Presidential Decision Directive 71 directed the State Department to establish a new program that would train civilian police for international peacekeeping missions around the world. The State Department would be the lead agency in the training of police for duty in places such as Kosovo and East Timor. The administration has asked Congress for 10-million dollars to fund the effort, which will bring together several US Government agencies. The United States currently has about 700 civilian police officers taking part in UN peacekeeping operations. Under the new plan, that number would be about two- thousand and the police would be trained ahead of time so they could be deployed quickly to trouble spots. The recent slowness in deploying civilian police to Kosovo provided evidence that present international capabilities are not adequate. And the ongoing deployment of CIVPOL (US civilian police) teams to East Timor and Sierra Leone showed that the need will not soon diminish.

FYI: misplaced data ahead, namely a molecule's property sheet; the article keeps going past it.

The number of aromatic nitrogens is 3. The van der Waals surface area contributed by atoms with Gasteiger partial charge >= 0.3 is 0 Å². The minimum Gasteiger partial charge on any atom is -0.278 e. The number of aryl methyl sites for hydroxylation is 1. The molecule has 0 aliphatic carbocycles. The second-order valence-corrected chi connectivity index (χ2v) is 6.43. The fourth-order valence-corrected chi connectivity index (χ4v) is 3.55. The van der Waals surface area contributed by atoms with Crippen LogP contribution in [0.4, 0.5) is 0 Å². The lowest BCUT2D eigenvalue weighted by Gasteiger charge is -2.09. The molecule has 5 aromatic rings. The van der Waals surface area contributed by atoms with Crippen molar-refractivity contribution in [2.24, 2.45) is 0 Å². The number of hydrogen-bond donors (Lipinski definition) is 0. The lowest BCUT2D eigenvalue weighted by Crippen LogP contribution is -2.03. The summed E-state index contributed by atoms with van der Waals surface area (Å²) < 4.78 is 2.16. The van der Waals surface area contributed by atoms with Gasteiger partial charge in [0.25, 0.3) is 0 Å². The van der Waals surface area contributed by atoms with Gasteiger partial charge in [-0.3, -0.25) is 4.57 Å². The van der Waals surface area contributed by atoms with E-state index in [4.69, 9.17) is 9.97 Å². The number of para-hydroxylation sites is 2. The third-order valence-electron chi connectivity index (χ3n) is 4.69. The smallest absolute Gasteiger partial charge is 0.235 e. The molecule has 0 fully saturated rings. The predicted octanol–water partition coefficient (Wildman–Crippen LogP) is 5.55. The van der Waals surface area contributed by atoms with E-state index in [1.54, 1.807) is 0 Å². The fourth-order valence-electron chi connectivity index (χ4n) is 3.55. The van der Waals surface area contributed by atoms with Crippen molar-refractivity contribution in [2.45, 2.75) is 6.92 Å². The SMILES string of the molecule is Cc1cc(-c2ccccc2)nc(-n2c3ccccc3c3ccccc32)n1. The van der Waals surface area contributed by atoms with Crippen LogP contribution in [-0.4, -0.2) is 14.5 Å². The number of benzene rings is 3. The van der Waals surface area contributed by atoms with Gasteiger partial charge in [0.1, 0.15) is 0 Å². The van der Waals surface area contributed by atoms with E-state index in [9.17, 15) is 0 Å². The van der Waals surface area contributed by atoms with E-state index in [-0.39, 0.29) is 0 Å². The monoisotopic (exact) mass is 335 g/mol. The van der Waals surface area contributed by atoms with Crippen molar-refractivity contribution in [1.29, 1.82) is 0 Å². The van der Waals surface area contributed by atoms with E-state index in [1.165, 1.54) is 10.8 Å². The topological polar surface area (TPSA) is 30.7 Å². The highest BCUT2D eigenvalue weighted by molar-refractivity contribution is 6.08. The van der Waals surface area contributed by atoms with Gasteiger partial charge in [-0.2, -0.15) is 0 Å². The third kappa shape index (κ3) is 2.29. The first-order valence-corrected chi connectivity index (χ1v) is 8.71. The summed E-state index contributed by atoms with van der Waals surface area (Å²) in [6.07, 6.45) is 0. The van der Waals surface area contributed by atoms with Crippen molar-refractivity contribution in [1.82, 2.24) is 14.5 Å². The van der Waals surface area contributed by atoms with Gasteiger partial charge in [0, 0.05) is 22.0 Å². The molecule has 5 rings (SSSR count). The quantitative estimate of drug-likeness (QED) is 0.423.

Civilian police provide a sense of security and perform tasks that heavily armed troops are not well trained to handle. The units would be able to control crowds, deter vigilante actions, prevent looting and disarm civilian agitators, while at the same time winning the trust of the communities where they are deployed. In addition to encouraging other countries to develop similar programs, US officials are hoping for greater coordination with the United Nations. The goal is to develop training programs that will get local police and criminal justice systems functioning once stability has been restored by peacekeeping forces.
PDD 71 is the third in a series of PDDs designed to promote US interests by improving the ability to effectively manage or resolve inter and intra-state conflict. The other two documents, PDD-25, US Policy on Reforming Multilateral Peace Operations and PDD-56, Managing Complex Contingency Operations, and this new directive will be applied together.
The promulgation of PDD/NSC-71 highlights the extent to which, over time, the Presidential Directive series has declined as an instrument of Clinton Administration policy-making. This decline became particularly acute in the later years of the Clinton presidency.